International

What Singapore's Decriminalisation Of Gay Sex Means For LGBTQIA Community In Asia Pacific

Singapore Prime Minister Lee Hsien Loong said that he believed repealing the ban on same-sex intercourse is the 'right thing to do now' as most Singaporeans will accept decriminalization.

Singapore decides to decriminalise gay sex
info_icon

In a landmark decision, the government in Singapore has decided to decriminalize sex between men by repealing a colonial-era law. But while the news has brought joy and celebration among the LGBTQIA community in the country and beyond, equal rights for the community might still be a distant dream with the Lee Hsien Loong government stating that it will amend the constitution to ensure same-sex marriage is not allowed,

Prime Minister Lee Hsien Loong, the city-state’s leader, said Sunday that he believed repealing the law is the “right thing to do now” as most Singaporeans will now accept decriminalization. During his speech at the annual National Day Rally, Lee vowed the repeal will be limited and not shake Singapore’s traditional family and societal norms including how marriage is defined, what children are taught in schools, what is shown on television and general public conduct.

“Private sexual behavior between consenting adults does not raise any law and order issue. There is no justification to prosecute people for it nor to make it a crime,” Lee said. “This will bring the law into line with current social mores and I hope provide some relief to gay Singaporeans.”

Repealing a colonial-era law

Many of the bans on sex between men or same sex intercourse in the Asia-Pacific region,  a vast area of nearly five billion people with different laws and attitudes, were instituted under British colonial rule in the 19th and 20th centuries, and the laws describe such acts as violations against the “order of nature.”

Section 377A of the Singapore Penal Code was introduced under British colonial rule in the 1930s. British rule over the island ended in 1963 when Singapore became a state of Malaysia. It became independent two years later but retained the Penal Code, which made sex between men punishable by up to two years in jail.

Since 2007, when Parliament last debated whether to repeal Section 377A, its position was to keep the law but not enforce it. But gay men have long maintained that the law hangs over their heads and discriminates against them. Thousands of activists annually stage a rally in the city-state known as the “Pink Dot” in support of the LGBTQ community.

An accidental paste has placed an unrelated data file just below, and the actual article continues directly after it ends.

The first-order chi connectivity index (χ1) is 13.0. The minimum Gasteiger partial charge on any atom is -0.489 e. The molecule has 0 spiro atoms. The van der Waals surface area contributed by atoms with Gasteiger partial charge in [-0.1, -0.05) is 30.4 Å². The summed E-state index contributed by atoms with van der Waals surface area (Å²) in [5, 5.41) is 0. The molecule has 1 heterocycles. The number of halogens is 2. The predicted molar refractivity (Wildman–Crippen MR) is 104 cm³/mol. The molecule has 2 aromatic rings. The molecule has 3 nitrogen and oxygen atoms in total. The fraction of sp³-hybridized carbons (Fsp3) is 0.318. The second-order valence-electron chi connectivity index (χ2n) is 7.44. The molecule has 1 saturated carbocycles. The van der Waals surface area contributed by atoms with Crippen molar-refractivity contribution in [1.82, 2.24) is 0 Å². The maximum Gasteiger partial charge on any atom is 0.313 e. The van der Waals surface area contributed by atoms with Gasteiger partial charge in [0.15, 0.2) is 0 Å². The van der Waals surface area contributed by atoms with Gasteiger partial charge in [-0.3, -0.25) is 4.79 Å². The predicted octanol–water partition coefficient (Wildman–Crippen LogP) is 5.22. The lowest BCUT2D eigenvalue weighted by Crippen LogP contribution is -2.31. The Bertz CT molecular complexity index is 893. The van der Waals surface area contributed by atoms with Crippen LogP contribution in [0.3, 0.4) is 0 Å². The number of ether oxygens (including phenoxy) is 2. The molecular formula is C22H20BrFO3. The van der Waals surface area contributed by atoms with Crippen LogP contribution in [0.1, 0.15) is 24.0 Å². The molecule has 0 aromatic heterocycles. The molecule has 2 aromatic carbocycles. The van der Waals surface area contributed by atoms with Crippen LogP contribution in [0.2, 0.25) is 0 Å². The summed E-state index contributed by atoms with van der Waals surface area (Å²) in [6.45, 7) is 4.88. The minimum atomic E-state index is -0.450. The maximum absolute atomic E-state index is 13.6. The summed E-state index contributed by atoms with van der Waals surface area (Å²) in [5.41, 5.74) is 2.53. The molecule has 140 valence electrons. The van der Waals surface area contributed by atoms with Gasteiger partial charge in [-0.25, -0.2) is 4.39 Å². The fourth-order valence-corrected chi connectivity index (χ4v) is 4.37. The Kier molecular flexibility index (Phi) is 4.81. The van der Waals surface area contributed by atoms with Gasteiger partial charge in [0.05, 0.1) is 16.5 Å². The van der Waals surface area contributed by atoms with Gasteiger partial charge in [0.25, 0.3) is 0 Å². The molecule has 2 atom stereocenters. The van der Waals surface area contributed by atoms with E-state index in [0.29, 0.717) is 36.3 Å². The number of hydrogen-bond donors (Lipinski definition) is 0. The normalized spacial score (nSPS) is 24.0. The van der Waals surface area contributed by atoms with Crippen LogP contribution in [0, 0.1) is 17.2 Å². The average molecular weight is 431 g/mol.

Protecting the sanctity of marriage

While the decriminalisation is being seen as a step in the right direction, the government's emphasis on maintaining the sanctity of the institution of marriage spells caveats for the LGBTQIA community. To prevent any constitutional challenge on the ban on same-sex marriage, the Singapore government is set to amend the constitution to ensure the same. Although many places in the Asia-Pacific area have decriminalized sexual acts between people of the same sex including India, only a few allow same-sex marriage, partnerships or unions. 

“Even as we repeal Section 377A, we will uphold and safeguard the institution of marriage,” Lee said. “We have to amend the constitution to protect it. And we will do so. This will help us repeal Section 377A in a controlled and careful way," Singapore PM Lee said.

Lee said he hopes the government’s move will help reconcile and accommodate both the concerns of conservative religious groups and the desires of gay Singaporeans to be respected and accepted.

“All groups should exercise restraint because that is the only way we can move forward as a nation together,” he said. “I hope the new balance will enable Singapore to remain a tolerant and inclusive society for many years to come.”

This new change puts a spotlight on gay marriages as the next bastion of LGBTQIA rights in Singapore as it would effectively mean that any decision on gay marriage will now be in the hands of the government, not the courts.

LGBTQIA rejoice 

Singapore’s gay community has hailed the decision as “a triumph of love over fear” but have also warned there is still a long way to equality and new bans on same-sex unions could entrench discrimination against them.  More than 20 lesbian, gay, bisexual and transgender groups — including Pink Dot SG that organizes an annual rally that attracts thousands of supporters — said the repeal was long overdue to show that “state-sanctioned discrimination has no place in Singapore.”

(With inputs from Associated Press)

Advertisement

Advertisement

Advertisement

Advertisement

Advertisement

Advertisement